Vigil held for Iranian woman


Zasha Hayes


Anamarie Labrie, Reporter

On Sept. 13, Mahsa Amini, a 22-year-old Iranian woman was taken into custody by Iran’s “morality police” — the Iranian police unit in charge of enforcing dress code laws and policies.

They accused Amini of violating the country’s requirement for all women to cover their hair when in public. She was taken by police to be educated on how to properly wear a hijab. Amini was dead within days.

According to an article published by the Center for Human Rights in Iran, Amini’s father claimed that, “Everything they have said and shown is lies,” in reference to the Iranian government.

Nayereh Tohidi — CSUN professor emerita, former chair of the Department of Gender and Women’s Studies, and the founding director of the Middle Eastern and Islamic Studies — was a speaker at the vigil held in honor of Amini that took place on Sept. 27.

“The ruling regime has tried to come up with a uniform dress code for every woman, but they have failed in that because women have been defiant, women have resisted from the first day,” Tohidi said.

“The morality police have been harassing women everyday on the streets; they check women’s dress code, they arrest them, they humiliate them, they verbally attack them, physically attack them,” Tohidi continued. “It is humiliating if somebody tells you everyday because you’re a woman you should put something on your head to not show your hair.”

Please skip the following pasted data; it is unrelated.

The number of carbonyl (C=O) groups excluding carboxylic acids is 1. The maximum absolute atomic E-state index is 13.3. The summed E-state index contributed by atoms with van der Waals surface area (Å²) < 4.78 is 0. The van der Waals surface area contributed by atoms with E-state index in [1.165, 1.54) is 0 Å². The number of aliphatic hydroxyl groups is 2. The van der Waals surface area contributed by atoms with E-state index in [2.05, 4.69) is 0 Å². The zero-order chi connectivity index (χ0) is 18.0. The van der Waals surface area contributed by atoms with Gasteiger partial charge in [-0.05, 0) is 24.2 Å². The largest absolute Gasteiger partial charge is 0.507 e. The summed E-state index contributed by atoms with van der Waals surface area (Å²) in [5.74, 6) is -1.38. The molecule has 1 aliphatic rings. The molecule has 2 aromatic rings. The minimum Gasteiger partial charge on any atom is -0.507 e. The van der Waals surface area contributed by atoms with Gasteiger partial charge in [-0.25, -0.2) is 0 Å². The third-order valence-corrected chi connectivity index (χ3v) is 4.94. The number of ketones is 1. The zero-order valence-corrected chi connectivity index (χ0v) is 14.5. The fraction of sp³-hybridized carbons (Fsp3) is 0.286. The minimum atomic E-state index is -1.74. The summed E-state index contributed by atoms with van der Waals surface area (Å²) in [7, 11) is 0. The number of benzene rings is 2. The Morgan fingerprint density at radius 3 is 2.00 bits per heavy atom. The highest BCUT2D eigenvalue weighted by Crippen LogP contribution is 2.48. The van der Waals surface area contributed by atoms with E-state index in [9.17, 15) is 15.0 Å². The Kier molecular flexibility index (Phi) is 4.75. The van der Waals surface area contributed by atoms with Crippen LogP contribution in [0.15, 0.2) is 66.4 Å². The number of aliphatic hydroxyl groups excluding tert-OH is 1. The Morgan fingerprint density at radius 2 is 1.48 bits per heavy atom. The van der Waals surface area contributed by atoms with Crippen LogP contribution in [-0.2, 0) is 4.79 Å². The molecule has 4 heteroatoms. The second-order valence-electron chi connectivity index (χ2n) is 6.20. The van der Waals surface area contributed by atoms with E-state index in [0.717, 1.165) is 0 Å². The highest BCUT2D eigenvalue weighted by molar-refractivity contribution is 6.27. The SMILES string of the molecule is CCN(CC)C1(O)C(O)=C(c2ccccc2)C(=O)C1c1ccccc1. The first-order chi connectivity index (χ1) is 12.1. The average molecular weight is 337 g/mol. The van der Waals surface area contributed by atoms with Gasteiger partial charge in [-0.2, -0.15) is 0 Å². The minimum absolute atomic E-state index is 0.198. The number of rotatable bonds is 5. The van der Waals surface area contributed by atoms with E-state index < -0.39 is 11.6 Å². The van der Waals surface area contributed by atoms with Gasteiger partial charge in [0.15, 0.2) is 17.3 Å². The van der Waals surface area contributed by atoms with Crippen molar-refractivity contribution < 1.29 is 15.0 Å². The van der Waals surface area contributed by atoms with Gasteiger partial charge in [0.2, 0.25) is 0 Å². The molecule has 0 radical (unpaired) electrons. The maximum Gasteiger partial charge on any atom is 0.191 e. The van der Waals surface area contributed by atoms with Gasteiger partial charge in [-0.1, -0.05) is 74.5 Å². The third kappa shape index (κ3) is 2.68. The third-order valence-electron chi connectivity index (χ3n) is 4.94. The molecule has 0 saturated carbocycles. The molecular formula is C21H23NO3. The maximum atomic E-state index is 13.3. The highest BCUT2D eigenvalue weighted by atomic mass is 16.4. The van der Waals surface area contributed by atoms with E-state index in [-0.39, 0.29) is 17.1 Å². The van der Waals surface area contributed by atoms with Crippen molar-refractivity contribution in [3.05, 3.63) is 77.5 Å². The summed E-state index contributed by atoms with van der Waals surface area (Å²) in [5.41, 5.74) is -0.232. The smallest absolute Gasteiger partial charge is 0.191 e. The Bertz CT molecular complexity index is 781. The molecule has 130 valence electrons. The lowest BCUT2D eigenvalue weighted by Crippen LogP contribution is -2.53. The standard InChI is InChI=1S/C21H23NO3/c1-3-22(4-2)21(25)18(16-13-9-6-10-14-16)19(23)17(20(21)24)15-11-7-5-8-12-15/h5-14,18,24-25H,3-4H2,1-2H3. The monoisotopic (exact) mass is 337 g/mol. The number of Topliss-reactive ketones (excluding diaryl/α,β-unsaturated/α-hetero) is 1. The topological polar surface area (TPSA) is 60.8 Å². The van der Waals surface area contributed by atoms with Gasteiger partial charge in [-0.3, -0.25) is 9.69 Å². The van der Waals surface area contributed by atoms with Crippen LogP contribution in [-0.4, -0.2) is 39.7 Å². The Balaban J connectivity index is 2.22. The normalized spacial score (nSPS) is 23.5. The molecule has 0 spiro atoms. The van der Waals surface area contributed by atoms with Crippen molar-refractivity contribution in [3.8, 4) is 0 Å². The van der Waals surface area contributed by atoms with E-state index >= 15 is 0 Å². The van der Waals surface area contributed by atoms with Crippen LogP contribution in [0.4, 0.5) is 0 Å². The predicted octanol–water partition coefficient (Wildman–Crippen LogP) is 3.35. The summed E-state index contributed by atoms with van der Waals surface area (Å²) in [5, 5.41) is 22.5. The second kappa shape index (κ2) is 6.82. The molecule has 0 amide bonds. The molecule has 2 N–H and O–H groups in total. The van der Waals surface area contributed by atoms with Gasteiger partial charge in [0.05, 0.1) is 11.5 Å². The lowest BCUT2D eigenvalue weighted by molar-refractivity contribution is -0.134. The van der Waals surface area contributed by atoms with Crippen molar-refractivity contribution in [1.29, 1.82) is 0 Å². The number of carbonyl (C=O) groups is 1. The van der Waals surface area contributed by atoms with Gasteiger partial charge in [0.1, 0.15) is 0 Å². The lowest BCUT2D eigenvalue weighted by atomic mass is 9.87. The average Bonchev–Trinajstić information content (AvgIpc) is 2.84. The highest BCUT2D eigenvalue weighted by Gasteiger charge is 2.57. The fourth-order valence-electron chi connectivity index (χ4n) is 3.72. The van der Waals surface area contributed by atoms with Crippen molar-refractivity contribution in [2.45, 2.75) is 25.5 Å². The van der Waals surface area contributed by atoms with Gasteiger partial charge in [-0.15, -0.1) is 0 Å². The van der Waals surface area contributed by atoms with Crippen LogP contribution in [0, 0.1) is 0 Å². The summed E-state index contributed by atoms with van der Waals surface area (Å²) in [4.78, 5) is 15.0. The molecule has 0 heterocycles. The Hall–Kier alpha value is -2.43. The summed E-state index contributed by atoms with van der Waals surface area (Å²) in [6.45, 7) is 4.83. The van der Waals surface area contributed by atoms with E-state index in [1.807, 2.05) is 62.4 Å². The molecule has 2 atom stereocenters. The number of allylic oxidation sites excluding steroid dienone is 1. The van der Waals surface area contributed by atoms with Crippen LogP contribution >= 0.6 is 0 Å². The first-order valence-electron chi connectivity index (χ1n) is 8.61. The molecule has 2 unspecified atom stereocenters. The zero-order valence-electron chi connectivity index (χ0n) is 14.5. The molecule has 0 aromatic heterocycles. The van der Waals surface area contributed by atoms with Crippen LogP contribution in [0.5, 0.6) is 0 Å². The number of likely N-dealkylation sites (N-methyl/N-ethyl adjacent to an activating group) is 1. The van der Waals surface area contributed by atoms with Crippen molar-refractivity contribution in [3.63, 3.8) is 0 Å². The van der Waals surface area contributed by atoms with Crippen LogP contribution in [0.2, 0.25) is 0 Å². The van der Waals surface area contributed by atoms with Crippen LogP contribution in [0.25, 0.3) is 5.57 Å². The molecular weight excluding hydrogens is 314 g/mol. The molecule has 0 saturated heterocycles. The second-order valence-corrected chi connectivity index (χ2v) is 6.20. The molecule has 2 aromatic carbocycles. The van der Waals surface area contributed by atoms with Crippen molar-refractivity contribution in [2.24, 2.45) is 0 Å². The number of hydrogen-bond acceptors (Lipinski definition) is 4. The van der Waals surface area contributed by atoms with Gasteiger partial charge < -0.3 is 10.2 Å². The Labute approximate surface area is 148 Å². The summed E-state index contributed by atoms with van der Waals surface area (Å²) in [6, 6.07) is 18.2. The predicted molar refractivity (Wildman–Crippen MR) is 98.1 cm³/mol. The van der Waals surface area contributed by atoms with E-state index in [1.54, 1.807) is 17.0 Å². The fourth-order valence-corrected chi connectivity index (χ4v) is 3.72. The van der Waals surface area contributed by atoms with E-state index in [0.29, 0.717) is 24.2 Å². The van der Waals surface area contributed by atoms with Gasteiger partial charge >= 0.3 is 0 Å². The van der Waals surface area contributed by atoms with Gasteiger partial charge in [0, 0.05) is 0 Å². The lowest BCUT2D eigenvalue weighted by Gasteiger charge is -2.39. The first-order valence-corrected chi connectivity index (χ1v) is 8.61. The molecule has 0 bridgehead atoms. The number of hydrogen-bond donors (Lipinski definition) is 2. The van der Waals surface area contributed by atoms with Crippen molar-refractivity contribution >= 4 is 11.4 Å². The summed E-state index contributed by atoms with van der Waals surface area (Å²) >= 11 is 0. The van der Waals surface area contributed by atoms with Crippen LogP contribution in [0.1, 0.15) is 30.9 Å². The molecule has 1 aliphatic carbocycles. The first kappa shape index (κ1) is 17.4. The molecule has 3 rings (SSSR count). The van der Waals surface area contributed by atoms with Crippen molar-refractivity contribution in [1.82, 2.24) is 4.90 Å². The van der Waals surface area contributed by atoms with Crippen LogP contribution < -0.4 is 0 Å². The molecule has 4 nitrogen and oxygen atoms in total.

In a statement published by the United Nation Human Rights Organization on Sept. 22, 2022, the authors demanded accountability for Amini’s death, and called for an end to violence against women. The statement read, “Iran must repeal all legislation and policies that discriminate on the grounds of sex and gender, in line with international human rights standards.”

Tohidi claimed the gender ideology that the Iranian government imposes is similar to how political figures in other countries control women.

“Iranian government is not that different from the Taliban when it comes to its gender ideology. Some very conservative politicians in the U.S. too are still obsessed with women’s bodies and control of women’s reproductive rights and sexuality,” Tohidi said. “The fundamentalists in all religions are dictators that want to deprive women and youth from their bodily autonomy. They also instrumentalize human rights when it serves their interest. They have double standards.”

People in Iran are not only fighting against the mandatory hijab, according to Tohidi.

“The majority of people, female and male, have been suffering from discrimination, economic hardship, rising unemployment, environmental deterioration,” Tohidi said. “They are fed up with this repressive, incompetent and corrupt theocracy, and want to replace it with a secular and democratic system.”